May 16, 2023

Sports Thread in Colorado Inno

As COVID-19 hits startups hard, Denver’s Sports Thread finds its groove

When the university committed an NCAA infraction and Sean Leary had his baseball scholarship stripped at Pepperdine, he found himself back at square one in terms of recruiting.

Leary landed at Orange Coast College, where he hoped to get noticed by another Division 1 school.

“I had to figure out how to get recruited all over again,” he said. “I felt like I was seeing a ton of athletes struggling with the recruiting process and there were no options other than paying someone to help you.”

Unless you had connections or were a can’t miss prospect, Leary said the most common route for recruiting was to pay a firm or person to market your skills to coaches.

After landing at Oral Roberts to play out his baseball career, Leary realized there was a better and cheaper option for recruiting.

So, instead of playing summer baseball, the Colorado native began developing a business plan and fundraising for his startup, Sports Thread.

Then, in 2018, Sports Thread launched to the public, creating a social media network that connects student athletes with team members, coaches, parents and fans.

Sports Thread operates like LinkedIn for athletes, allowing them to create public profiles, post statistics and highlights and connect with other users. They can also upload their team’s schedule, their unofficial transcript and coach’s contact information.

For coaches, they can scroll through Sports Thread’s feed, connect with athletes and create a shortlist for the players they’re interested in recruiting.

Sports Thread

Photo Credit: Sports Thread.

Sports Thread has athletes from every NCAA sport using its platform, though they see the highest volume of users in football, baseball, basketball, volleyball and soccer. The app is free to use for players and coaches, as Sports Thread's revenue model is based on selling ads.

As the coronavirus pandemic has postponed or cancelled a variety of sports seasons, tournaments and showcases, Sports Thread has seen its user count jump. The app recently debuted inside the top 50 on Apple’s app store in the sports category and Leary is thankful to be able to continue operating during COVID-19.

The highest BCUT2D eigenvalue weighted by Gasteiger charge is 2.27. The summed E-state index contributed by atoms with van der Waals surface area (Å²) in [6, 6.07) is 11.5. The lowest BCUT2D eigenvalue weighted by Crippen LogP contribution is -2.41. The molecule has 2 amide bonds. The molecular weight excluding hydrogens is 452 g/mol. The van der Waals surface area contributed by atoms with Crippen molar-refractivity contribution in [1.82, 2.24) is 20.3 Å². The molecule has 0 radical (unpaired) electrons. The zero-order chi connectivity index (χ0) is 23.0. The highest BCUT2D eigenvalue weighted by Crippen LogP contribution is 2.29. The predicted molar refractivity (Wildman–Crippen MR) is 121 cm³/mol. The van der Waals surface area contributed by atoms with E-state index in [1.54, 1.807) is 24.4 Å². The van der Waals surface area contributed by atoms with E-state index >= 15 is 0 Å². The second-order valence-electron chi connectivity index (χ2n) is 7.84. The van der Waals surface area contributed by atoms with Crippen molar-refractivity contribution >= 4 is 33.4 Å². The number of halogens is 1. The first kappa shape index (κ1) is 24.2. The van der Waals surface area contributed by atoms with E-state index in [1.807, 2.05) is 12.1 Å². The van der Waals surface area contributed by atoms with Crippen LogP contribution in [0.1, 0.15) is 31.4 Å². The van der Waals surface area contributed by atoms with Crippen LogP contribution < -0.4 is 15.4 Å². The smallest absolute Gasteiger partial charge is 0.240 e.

“We’re very lucky that we’re one of the few companies that is going to come out stronger on the end of this,” he said.

He said users have begun frequenting the app more than ever during quarantine, posting updates and highlights and connecting with coaches virtually. While many seasons have been put on hold, Sports Thread has become a resource for athletes and coaches alike.

“Not being seen in-person poses a new and unique challenge for everybody,” Leary said.

Like many startups, Sports Thread was built from the personal experiences of its founder. Leary said his primary goal is to help kids connect with the right schools for them, avoiding the mistakes he made during his early college experience.

The eight-person full-time Denver company has more than 300,000 people signed-up on the app and is hoping to ride the recent momentum to sustained success.

“The volume of players who are having success with Sports Thread now is going to show the entire market how effective our program can be, especially doing something that’s free,” he said.

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